Online learning – pros and consPosted: 23rd of November 2015 by
What is online learning?
Online learning refers to courses and qualifications offered by colleges, universities and other providers that do not require you to physically visit the classroom. You work your way through the course using either resources that have been sent to you or resources that are available online.
Who are online-learning courses for?
Online courses are really for anybody, but they are especially useful if you:
- work full or part time and want to study without giving up your job
- you live in a remote area, which makes it difficult for you to get to a college or university
- your lifestyle or personal circumstances make it difficult for you to commit to a traditional course of study.
What are the benefits of online learning?
The greatest benefit may be the flexibility that online learning offers; you can study from home, on the train, on the beach if you like and you can study at a time that suits you – so if you’re a night owl or an early riser then you can knuckle down to some study at the time that best suits you as a learner.
There are financial benefits to online learning too and most home study courses have lower costs than traditional classroom based courses and because you are studying from home, there are no accommodation or travel costs involved.
What are the drawbacks?
Generally the amount of interaction that you will have with other students and with tutors will be less than on a traditional course. For some people this can make them feel isolated and they miss the social element of traditional study; for others, this is perfect and frankly, social media means that online learning doesn’t have to be so ‘distant’ at all.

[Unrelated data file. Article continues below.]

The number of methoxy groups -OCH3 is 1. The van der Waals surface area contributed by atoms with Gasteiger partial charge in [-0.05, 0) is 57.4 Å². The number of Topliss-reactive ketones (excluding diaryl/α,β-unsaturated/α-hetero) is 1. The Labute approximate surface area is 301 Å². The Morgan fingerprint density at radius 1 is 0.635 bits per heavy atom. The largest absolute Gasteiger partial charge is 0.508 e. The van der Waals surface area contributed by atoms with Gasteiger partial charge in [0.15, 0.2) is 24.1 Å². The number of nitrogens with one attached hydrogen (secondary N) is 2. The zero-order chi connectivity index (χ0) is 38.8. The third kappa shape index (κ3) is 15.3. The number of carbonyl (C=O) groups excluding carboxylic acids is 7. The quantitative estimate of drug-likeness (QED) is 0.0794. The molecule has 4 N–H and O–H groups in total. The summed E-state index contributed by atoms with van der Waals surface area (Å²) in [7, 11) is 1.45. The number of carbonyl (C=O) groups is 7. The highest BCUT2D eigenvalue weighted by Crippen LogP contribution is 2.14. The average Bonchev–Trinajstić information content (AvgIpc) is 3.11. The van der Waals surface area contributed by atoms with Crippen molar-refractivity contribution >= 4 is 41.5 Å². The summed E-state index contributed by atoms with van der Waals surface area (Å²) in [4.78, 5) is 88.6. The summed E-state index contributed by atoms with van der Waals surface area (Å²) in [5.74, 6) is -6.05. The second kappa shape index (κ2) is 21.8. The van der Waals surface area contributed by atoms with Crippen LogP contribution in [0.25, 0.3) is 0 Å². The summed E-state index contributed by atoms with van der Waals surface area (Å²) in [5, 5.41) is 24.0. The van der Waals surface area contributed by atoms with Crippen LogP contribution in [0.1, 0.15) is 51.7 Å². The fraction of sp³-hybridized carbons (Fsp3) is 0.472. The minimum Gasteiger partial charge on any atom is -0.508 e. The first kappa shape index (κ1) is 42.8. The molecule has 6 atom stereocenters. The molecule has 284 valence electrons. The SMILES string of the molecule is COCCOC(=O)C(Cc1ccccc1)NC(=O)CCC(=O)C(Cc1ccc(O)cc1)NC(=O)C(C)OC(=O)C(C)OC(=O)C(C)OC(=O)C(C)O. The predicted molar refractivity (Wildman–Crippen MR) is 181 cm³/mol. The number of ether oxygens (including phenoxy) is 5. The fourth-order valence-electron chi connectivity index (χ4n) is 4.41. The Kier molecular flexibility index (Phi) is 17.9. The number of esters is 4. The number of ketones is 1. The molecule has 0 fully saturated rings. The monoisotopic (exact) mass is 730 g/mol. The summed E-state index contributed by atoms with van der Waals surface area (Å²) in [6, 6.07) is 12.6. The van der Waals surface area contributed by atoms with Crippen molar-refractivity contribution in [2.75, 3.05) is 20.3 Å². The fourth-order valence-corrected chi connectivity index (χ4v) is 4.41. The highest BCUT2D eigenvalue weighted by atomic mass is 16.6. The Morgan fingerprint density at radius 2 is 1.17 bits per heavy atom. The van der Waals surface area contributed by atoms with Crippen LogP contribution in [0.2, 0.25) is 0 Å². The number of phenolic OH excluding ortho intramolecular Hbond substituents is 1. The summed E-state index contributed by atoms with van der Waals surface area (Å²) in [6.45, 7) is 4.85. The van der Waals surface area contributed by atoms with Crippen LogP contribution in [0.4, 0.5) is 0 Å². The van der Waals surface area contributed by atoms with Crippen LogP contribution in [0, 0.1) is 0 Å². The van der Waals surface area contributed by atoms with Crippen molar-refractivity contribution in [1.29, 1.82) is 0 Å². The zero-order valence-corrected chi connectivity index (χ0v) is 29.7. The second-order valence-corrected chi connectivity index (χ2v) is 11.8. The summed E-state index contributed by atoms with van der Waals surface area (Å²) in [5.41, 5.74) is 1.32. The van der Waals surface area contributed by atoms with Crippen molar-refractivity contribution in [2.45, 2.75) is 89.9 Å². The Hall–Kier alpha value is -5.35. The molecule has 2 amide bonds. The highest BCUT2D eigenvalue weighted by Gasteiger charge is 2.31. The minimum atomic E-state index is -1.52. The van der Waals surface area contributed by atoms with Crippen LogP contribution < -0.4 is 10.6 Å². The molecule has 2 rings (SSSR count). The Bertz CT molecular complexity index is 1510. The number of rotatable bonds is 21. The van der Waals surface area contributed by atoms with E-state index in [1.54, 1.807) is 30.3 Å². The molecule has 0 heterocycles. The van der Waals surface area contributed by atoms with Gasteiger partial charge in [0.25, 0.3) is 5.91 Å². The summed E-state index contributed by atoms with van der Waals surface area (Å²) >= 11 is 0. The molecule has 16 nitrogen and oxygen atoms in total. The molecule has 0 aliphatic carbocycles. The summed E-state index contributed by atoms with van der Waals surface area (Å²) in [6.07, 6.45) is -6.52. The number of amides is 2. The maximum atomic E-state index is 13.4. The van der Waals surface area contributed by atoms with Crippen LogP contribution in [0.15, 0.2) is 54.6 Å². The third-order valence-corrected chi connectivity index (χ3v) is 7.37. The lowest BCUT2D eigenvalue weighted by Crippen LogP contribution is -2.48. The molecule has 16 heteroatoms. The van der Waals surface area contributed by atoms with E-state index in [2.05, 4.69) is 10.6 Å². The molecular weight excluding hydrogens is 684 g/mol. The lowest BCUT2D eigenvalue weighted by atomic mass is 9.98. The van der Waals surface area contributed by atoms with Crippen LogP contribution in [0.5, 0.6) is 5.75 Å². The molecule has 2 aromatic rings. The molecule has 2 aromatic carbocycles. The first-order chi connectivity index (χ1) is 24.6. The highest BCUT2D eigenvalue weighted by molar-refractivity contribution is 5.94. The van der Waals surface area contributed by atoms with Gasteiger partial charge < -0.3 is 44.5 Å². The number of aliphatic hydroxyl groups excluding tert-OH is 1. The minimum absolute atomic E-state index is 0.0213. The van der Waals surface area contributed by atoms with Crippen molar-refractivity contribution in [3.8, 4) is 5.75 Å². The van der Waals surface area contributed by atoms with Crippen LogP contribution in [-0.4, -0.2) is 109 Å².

The other drawback is related to one of the greatest benefits of online learning – if you are not very organised or self-disciplined then the flexibility that you have can be a drawback. Less interaction and day to day monitoring mean more opportunity to put off study and fall behind. Far from being a soft option, online learning requires commitment and determination and it’s a very good idea to draw up a study timetable for yourself to make sure that you complete all the work that you need to.
Some people worry that employers won’t hold a qualification gained via online learning in such high regard as a traditionally acquired qualification. However, the independent learning and time-management skills that you can gain from self-directed study can be good evidence for your CV.
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